I know many empaths—myself included. It’s difficult to feel what others feel all the time, especially when there is a lot of suffering in the world. Most of these people work hard to shut out all the emotions they feel from others. That doesn’t mean they don’t care, though.

You can understand what someone is feeling—even relate to it from past experience—and want to relieve their suffering but remain happy.

Impact the Collective Unconscious

Emotions have a frequency. Thus, if many people feel unhappy or afraid, their emotions impact the emotional state of those around them. Ultimately, those emotions affect all of us who live on Planet Earth.

A pandemic, natural disaster, war, terrorist attack, or massive accident can send waves of negative emotion around the world. If you choose to feel anger, sadness, horror, fear, or mistrust, you add to that wave’s size and intensity.

By choosing to be happy, however, you help lessen the effect of all those negative emotions. If you need a reason to be happy, that’s a good one. Of course, you can choose happiness as a way to impact those close to you and yourself, too.

How to Feel Happy No Matter What

So how can you be happy—especially during a pandemic, after the death of a loved one, or when life throughs a wrench in your best-laid plans and efforts? Here are five ways.

1. Choose happiness

Yes, happiness is a choice. When you feel sad, angry, or afraid, consciously choose to feel happy.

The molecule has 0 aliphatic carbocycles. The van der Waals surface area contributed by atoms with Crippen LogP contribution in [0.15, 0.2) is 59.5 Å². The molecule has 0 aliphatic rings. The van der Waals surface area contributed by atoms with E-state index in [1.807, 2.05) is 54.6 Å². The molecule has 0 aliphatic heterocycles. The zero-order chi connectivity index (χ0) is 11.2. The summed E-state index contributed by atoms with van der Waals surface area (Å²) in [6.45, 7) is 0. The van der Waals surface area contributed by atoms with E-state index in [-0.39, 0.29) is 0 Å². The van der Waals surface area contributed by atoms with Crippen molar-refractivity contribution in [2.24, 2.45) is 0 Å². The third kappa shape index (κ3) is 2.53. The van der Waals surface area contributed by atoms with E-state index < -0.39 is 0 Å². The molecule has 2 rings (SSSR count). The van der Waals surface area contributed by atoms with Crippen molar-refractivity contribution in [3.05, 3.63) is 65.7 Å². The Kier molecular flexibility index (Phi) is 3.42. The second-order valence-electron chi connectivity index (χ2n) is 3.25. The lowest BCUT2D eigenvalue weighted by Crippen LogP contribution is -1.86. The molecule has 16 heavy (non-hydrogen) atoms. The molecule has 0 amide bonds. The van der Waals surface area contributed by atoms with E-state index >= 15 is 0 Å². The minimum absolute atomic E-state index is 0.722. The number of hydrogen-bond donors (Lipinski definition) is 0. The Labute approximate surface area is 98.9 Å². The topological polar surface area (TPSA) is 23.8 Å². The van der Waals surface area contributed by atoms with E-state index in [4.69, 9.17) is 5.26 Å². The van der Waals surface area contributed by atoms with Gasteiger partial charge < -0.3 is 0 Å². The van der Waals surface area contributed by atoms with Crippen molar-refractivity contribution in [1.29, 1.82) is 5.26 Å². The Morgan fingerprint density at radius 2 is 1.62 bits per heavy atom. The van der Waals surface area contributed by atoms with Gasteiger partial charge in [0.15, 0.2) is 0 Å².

2. Focus on things that make you happy.

How do you feel happy when you actually feel sad, angry, or afraid? Pay close attention to where you focus your thoughts.

Your thoughts create your emotions. If you are experiencing negative emotions, you thought are on something that produces that feeling. Instead, intentionally think about something that makes you happy.

3. Be Sympathetic (not Empathetic)

Instead of trying to feel what another person feels, attempt to understand what they feel. Ask them questions about what they are experiencing. Get to the point where you can feel sympathy—even compassion—but don’t put yourself in their shoes.

4. Be Compassionate

With understanding comes a desire to be of service—to put people out of their misery. So, go ahead and help in the best way you can. Make them feel better. As a result, you will feel better, too.

Feel happy. Then you can help others feel happy.

Caution! Don’t focus on the outcome; some people like to stay unhappy. Just feel good about your efforts.

 5. Do What Makes You Feel Good

Take a break from the news, caregiving, trying to find a job, grief, or whatever brings you down. Go do something that makes you feel good.